US judge allows extradition of two men accused of helping Ghosn escape Japan
A US judge on Thursday rejected a last-ditch effort by two men to avoid being extradited to Japan to face charges that they helped former Nissan Motor Co Ltd chairperson Carlos Ghosn flee the country.
The ruling by US district judge Indira Talwani in Boston cleared the way for US Army Special Forces veteran Michael Taylor and his son, Peter Taylor, to be handed over to Japan, after the US state department approved their extradition.
The Taylors' lawyers had argued they could not be prosecuted in Japan for helping someone “bail jump” and that, if extradited, they faced the prospect of relentless interrogations and torture.
Ghosn, in a court filing, sought to support their claim, arguing that he faced prolonged detention, mental torture and intimidation in Japan and the Taylors would face “similar or worse conditions”.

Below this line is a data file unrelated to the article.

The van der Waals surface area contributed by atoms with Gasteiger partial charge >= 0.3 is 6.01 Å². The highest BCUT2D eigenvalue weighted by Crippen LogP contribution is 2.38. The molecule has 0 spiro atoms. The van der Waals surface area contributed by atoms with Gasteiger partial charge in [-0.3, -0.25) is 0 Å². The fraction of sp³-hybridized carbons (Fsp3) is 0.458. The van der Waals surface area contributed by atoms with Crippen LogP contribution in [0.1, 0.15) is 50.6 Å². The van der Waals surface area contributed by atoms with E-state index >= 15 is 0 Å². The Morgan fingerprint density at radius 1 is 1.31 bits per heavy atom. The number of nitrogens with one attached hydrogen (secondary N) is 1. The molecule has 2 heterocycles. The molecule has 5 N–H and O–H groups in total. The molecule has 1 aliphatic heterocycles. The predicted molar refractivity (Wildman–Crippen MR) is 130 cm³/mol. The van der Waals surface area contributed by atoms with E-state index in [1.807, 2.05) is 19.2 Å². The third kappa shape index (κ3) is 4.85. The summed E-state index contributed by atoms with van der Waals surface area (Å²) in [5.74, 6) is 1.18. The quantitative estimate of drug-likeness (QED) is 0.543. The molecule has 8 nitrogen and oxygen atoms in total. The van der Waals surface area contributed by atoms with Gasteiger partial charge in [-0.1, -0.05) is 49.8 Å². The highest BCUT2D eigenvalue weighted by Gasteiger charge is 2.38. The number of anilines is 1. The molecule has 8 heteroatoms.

But Talwani said that “though the prison conditions in Japan may be deplorable”, that was not enough to bar extradition and that authorities had established their alleged actions were an “extraditable offence”.
Lawyers for the Taylors quickly moved to appeal. They declined to comment, as did Nissan. Ghosn and the Japanese embassy in Washington did not immediately comment.
The Taylors were arrested in May at Japan's request. Talwani put their extradition on hold on October 29 so she could hear their challenge to the state department's decision.
Prosecutors say the Taylors helped Ghosn flee Japan on December 29 2019, hidden in a box and on a private jet before reaching his childhood home, Lebanon, which has no extradition treaty with Japan.
Ghosn was awaiting trial on charges that he engaged in financial wrongdoing, including by understating his compensation in Nissan's financial statements. Ghosn has denied wrongdoing.
Prosecutors said the elder Taylor, a private security specialist, and his son received $1.3m (roughly R19,881,238) for their services.